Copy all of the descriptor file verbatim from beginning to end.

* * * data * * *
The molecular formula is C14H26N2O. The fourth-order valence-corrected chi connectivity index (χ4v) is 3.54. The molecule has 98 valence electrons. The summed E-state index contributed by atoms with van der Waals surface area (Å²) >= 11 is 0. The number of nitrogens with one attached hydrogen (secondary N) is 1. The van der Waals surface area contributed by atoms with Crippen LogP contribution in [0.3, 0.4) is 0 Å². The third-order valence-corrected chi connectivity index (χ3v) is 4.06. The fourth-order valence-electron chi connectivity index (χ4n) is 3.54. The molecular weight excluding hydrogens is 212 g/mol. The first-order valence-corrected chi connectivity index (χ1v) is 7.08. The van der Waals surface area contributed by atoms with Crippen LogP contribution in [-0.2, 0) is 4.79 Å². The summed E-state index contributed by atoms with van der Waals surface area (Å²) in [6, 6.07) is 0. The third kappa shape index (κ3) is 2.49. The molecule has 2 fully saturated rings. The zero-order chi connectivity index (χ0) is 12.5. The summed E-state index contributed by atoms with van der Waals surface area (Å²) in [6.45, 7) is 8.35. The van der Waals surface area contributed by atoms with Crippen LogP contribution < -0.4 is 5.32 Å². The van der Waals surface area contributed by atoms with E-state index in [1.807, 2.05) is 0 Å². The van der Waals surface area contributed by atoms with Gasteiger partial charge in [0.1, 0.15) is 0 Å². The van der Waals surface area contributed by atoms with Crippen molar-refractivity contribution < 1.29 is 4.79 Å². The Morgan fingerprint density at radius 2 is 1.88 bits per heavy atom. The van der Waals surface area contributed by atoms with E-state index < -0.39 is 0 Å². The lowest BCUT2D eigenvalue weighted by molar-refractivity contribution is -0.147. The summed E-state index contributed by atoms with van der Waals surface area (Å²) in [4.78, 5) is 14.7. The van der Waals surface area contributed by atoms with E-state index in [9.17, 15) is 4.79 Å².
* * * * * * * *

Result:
The molecular formula is C14H26N2O. The fourth-order valence-corrected chi connectivity index (χ4v) is 3.54. The molecule has 98 valence electrons. The summed E-state index contributed by atoms with van der Waals surface area (Å²) >= 11 is 0. The number of nitrogens with one attached hydrogen (secondary N) is 1. The van der Waals surface area contributed by atoms with Crippen LogP contribution in [0.3, 0.4) is 0 Å². The third-order valence-corrected chi connectivity index (χ3v) is 4.06. The fourth-order valence-electron chi connectivity index (χ4n) is 3.54. The molecular weight excluding hydrogens is 212 g/mol. The first-order valence-corrected chi connectivity index (χ1v) is 7.08. The van der Waals surface area contributed by atoms with Crippen LogP contribution in [-0.2, 0) is 4.79 Å². The summed E-state index contributed by atoms with van der Waals surface area (Å²) in [6, 6.07) is 0. The third kappa shape index (κ3) is 2.49. The molecule has 2 fully saturated rings. The zero-order chi connectivity index (χ0) is 12.5. The summed E-state index contributed by atoms with van der Waals surface area (Å²) in [6.45, 7) is 8.35. The van der Waals surface area contributed by atoms with Crippen LogP contribution < -0.4 is 5.32 Å². The van der Waals surface area contributed by atoms with E-state index in [1.807, 2.05) is 0 Å². The van der Waals surface area contributed by atoms with Gasteiger partial charge in [0.1, 0.15) is 0 Å². The van der Waals surface area contributed by atoms with Crippen molar-refractivity contribution < 1.29 is 4.79 Å². The Morgan fingerprint density at radius 2 is 1.88 bits per heavy atom. The van der Waals surface area contributed by atoms with E-state index < -0.39 is 0 Å². The lowest BCUT2D eigenvalue weighted by molar-refractivity contribution is -0.147. The summed E-state index contributed by atoms with van der Waals surface area (Å²) in [4.78, 5) is 14.7. The van der Waals surface area contributed by atoms with E-state index in [9.17, 15) is 4.79 Å².